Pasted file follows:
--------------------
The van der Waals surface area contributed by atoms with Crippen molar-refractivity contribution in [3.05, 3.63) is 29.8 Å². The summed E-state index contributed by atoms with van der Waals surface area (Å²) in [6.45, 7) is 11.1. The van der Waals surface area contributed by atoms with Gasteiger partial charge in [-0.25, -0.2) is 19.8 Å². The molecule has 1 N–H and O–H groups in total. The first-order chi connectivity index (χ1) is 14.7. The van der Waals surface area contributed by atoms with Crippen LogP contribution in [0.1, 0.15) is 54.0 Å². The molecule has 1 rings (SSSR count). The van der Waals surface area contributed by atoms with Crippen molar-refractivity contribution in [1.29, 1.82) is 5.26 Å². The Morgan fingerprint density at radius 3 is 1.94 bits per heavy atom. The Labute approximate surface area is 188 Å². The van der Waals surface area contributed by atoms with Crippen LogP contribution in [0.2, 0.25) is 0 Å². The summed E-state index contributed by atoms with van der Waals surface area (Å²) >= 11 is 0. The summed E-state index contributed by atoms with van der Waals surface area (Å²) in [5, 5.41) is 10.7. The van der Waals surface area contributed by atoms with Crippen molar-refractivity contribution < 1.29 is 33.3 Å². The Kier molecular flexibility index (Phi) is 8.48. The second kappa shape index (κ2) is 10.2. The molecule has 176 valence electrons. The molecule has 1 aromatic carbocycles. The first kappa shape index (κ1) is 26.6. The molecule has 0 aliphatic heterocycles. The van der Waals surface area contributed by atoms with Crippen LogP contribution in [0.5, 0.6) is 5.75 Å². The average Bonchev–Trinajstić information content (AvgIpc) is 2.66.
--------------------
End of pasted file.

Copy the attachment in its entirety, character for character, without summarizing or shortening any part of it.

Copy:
The van der Waals surface area contributed by atoms with Crippen molar-refractivity contribution in [3.05, 3.63) is 29.8 Å². The summed E-state index contributed by atoms with van der Waals surface area (Å²) in [6.45, 7) is 11.1. The van der Waals surface area contributed by atoms with Gasteiger partial charge in [-0.25, -0.2) is 19.8 Å². The molecule has 1 N–H and O–H groups in total. The first-order chi connectivity index (χ1) is 14.7. The van der Waals surface area contributed by atoms with Crippen LogP contribution in [0.1, 0.15) is 54.0 Å². The molecule has 1 rings (SSSR count). The van der Waals surface area contributed by atoms with Crippen molar-refractivity contribution in [1.29, 1.82) is 5.26 Å². The Morgan fingerprint density at radius 3 is 1.94 bits per heavy atom. The Labute approximate surface area is 188 Å². The van der Waals surface area contributed by atoms with Crippen LogP contribution in [0.2, 0.25) is 0 Å². The summed E-state index contributed by atoms with van der Waals surface area (Å²) >= 11 is 0. The summed E-state index contributed by atoms with van der Waals surface area (Å²) in [5, 5.41) is 10.7. The van der Waals surface area contributed by atoms with Crippen molar-refractivity contribution < 1.29 is 33.3 Å². The Kier molecular flexibility index (Phi) is 8.48. The second kappa shape index (κ2) is 10.2. The molecule has 176 valence electrons. The molecule has 1 aromatic carbocycles. The first kappa shape index (κ1) is 26.6. The molecule has 0 aliphatic heterocycles. The van der Waals surface area contributed by atoms with Crippen LogP contribution in [0.5, 0.6) is 5.75 Å². The average Bonchev–Trinajstić information content (AvgIpc) is 2.66.